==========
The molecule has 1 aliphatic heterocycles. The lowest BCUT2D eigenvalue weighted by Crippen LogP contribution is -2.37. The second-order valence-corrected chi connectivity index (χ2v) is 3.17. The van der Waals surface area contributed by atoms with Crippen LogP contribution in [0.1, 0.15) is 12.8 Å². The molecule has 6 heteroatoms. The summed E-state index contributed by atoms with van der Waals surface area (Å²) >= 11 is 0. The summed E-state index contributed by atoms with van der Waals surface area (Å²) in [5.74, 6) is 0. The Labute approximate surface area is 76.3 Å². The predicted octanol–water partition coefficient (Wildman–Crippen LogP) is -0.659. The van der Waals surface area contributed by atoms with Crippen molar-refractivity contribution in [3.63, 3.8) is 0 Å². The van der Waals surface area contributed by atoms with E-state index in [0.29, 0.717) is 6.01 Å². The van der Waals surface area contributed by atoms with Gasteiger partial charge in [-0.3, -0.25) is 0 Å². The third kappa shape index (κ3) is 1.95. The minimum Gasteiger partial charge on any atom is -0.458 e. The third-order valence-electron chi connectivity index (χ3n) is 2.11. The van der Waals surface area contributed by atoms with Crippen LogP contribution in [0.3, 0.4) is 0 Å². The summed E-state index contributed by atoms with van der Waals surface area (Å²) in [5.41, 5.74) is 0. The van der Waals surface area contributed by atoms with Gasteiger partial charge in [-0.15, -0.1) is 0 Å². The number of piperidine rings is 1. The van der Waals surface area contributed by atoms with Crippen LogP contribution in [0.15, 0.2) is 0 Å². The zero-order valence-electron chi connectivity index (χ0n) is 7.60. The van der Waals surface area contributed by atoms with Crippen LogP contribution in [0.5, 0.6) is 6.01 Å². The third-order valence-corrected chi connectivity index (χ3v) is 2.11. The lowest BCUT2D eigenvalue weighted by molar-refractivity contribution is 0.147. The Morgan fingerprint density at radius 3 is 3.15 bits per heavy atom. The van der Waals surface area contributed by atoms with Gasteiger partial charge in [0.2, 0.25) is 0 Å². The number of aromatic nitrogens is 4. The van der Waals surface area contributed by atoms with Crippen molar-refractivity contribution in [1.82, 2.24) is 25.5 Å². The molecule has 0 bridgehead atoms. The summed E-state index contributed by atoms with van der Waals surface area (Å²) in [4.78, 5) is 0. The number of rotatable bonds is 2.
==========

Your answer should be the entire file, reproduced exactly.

The molecule has 1 aliphatic heterocycles. The lowest BCUT2D eigenvalue weighted by Crippen LogP contribution is -2.37. The second-order valence-corrected chi connectivity index (χ2v) is 3.17. The van der Waals surface area contributed by atoms with Crippen LogP contribution in [0.1, 0.15) is 12.8 Å². The molecule has 6 heteroatoms. The summed E-state index contributed by atoms with van der Waals surface area (Å²) >= 11 is 0. The summed E-state index contributed by atoms with van der Waals surface area (Å²) in [5.74, 6) is 0. The Labute approximate surface area is 76.3 Å². The predicted octanol–water partition coefficient (Wildman–Crippen LogP) is -0.659. The van der Waals surface area contributed by atoms with Crippen molar-refractivity contribution in [3.63, 3.8) is 0 Å². The van der Waals surface area contributed by atoms with E-state index in [0.29, 0.717) is 6.01 Å². The van der Waals surface area contributed by atoms with Gasteiger partial charge in [-0.3, -0.25) is 0 Å². The third kappa shape index (κ3) is 1.95. The minimum Gasteiger partial charge on any atom is -0.458 e. The third-order valence-electron chi connectivity index (χ3n) is 2.11. The van der Waals surface area contributed by atoms with Crippen LogP contribution in [0.3, 0.4) is 0 Å². The summed E-state index contributed by atoms with van der Waals surface area (Å²) in [5.41, 5.74) is 0. The van der Waals surface area contributed by atoms with Gasteiger partial charge in [-0.15, -0.1) is 0 Å². The number of piperidine rings is 1. The van der Waals surface area contributed by atoms with Crippen LogP contribution in [0.15, 0.2) is 0 Å². The zero-order valence-electron chi connectivity index (χ0n) is 7.60. The van der Waals surface area contributed by atoms with Crippen LogP contribution in [0.5, 0.6) is 6.01 Å². The third-order valence-corrected chi connectivity index (χ3v) is 2.11. The lowest BCUT2D eigenvalue weighted by molar-refractivity contribution is 0.147. The Morgan fingerprint density at radius 3 is 3.15 bits per heavy atom. The van der Waals surface area contributed by atoms with Gasteiger partial charge in [0.2, 0.25) is 0 Å². The number of aromatic nitrogens is 4. The van der Waals surface area contributed by atoms with Crippen molar-refractivity contribution in [1.82, 2.24) is 25.5 Å². The molecule has 0 bridgehead atoms. The summed E-state index contributed by atoms with van der Waals surface area (Å²) in [4.78, 5) is 0. The number of rotatable bonds is 2.